*What did you do on your 11th birthday? As he approached his, Michael Jackson recorded a soul masterpiece.

michael jackson - screenshot - whos lovin you2

Imagine in 1969, buying the Jackson 5’s debut Motown single, “I Want You Back”—-or getting your mother to buy it for you–taking it home, playing it enough times consecutively to drive everyone in the house crazy before turning it over, just out of curiosity, really, and on the B side—-the B-side!—-finding “Who’s Lovin’ You.”

Recorded in ’69, just a few days before August 29 and his 11th birthday, the ballad gave a tender young Michael the singular spotlight.

And I hated the song.

To my 13 year-old ears, “Who’s Lovin’ You” sounded like a lot of the old fashioned blues I’d hear at a friend’s house, played by their parents on the record player.

The tune was the kind of jukebox currency heard wafting out of any dark, dank, joint on Oklahoma City’s east side, a dusty neon sign hawking Budweiser in its window, that my best friend Donnie and I might roll by on our Sting-Ray bikes.

Unlike the combustive “I Want You Back,” which featured exciting, if meager vocal interplay by brothers Jackie and Jermaine, “Who’s Loving You,” which reduced the rest of the Jacksons to standard background doo-woppers, seemed nothing more than a throwaway track. It sounded like old folk’s music.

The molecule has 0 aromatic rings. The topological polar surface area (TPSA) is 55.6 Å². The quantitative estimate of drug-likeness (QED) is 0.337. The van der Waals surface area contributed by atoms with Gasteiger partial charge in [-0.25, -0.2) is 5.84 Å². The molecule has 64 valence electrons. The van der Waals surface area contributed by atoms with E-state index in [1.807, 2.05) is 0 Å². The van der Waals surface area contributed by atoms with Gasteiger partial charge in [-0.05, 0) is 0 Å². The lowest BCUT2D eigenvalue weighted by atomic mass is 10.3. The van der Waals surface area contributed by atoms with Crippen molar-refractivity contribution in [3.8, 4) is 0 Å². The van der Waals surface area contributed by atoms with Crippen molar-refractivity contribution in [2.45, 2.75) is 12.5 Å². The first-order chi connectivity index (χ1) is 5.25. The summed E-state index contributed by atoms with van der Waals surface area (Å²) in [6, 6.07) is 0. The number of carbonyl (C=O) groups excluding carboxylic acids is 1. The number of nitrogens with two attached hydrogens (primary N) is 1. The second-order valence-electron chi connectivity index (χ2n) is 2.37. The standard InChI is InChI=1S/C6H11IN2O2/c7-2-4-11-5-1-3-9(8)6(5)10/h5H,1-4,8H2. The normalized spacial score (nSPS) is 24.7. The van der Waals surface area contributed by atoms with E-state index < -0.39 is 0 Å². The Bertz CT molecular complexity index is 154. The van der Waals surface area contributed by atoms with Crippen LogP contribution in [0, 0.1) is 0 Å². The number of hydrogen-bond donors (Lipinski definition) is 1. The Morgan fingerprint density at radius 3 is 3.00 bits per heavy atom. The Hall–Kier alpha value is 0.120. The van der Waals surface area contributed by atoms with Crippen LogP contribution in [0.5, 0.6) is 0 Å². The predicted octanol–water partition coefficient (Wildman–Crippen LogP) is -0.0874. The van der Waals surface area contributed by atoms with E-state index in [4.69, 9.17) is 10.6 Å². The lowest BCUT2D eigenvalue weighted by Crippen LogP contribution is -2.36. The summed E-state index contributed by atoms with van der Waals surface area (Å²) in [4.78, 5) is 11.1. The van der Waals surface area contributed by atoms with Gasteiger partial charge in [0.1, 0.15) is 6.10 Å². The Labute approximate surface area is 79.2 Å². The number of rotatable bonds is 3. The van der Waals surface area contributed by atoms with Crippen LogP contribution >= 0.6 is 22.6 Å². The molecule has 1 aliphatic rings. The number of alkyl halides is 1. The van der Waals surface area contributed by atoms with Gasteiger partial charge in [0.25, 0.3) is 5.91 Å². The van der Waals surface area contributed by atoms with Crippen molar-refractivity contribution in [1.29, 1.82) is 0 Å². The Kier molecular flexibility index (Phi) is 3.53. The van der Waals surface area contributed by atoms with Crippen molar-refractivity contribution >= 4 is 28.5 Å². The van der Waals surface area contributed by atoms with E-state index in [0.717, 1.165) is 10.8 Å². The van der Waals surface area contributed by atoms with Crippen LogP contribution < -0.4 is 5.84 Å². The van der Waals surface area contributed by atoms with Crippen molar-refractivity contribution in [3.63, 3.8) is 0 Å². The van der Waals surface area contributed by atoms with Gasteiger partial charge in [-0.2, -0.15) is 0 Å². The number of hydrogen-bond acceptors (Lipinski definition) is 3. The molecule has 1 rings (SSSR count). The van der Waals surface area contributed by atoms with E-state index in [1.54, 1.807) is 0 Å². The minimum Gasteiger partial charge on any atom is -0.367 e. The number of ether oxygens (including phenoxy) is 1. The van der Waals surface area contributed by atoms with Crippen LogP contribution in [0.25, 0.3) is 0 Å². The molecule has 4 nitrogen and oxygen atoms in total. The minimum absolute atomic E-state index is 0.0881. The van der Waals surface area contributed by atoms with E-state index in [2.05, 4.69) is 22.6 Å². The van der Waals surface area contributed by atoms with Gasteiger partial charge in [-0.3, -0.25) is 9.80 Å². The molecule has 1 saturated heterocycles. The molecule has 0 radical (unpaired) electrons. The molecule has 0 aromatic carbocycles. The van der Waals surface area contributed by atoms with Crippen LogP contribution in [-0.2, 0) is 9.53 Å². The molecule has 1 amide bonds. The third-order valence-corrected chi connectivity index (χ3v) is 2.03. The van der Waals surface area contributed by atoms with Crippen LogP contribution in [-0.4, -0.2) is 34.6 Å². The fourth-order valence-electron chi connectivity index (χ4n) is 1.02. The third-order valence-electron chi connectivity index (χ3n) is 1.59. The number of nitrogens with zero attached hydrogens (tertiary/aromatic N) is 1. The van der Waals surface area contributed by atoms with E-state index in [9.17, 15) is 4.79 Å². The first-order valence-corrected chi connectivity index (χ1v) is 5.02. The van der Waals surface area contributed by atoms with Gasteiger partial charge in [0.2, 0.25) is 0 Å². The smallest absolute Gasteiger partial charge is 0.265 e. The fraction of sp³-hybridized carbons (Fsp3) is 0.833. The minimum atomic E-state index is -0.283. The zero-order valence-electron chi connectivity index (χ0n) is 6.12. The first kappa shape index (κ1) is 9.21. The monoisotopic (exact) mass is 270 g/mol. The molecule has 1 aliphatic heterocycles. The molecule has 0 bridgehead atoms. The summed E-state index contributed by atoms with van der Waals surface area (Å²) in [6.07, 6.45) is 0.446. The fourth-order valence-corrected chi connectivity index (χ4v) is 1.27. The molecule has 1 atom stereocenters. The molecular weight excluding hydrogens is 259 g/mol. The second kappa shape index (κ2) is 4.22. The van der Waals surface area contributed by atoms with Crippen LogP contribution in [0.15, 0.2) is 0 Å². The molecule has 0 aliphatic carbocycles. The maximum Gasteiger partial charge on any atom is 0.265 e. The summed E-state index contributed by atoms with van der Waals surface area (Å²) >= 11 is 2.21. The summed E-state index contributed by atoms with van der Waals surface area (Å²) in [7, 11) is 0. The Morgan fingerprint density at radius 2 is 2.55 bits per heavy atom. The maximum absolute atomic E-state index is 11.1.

Maybe that was because “Who’s Lovin’ You” had in fact been written by an “old” guy (at least to a 13 year old), a 20 year-old Motown artist named Smokey Robinson. He and his group, the Miracles, were the first to record it, in 1960.

Just as the song was relegated to the B-side of the J5’s “I Want You Back,” years earlier Motown had also put “Who’s Lovin’ You” on the B-side of the Miracles’ first big hit, “Shop Around.”

After the Miracles recorded “Who’s Lovin’ You,” the ballad was cut three more times before the Jackson 5 covered it: the “No-Hit Supremes,” as they were called at Motown before becoming the label’s premier act, recorded it in 1961–yet again as a B-side–on the back of “Buttered Popcorn” (which had the rare distinction of Supreme Florence Ballard singing lead).

Label mates The Temptations recorded “Who’s Lovin’ You” for the 1965 Motown/Gordy album, “The Temptations Sing Smokey.” Two years later the song was recorded by Brenda & The Tabulations—-as, you guessed it, the B-side–of the group’s 1967 Dionn release, “Stay Together Young Lovers.”

The hip like to say the B side of the now largely extinct 45 inch single (some European labels still release music on them) was often the more interesting song. During the ‘60s/’70s heyday of the single, there are plenty examples to back this up. Indeed, it was Thom Bell, co-writer and producer of The Spinners’ 1972 hit, “I’ll Be Around,” who once told me the Atlantic label originally released the song as the B-side to “How Could I Let You Get Away.”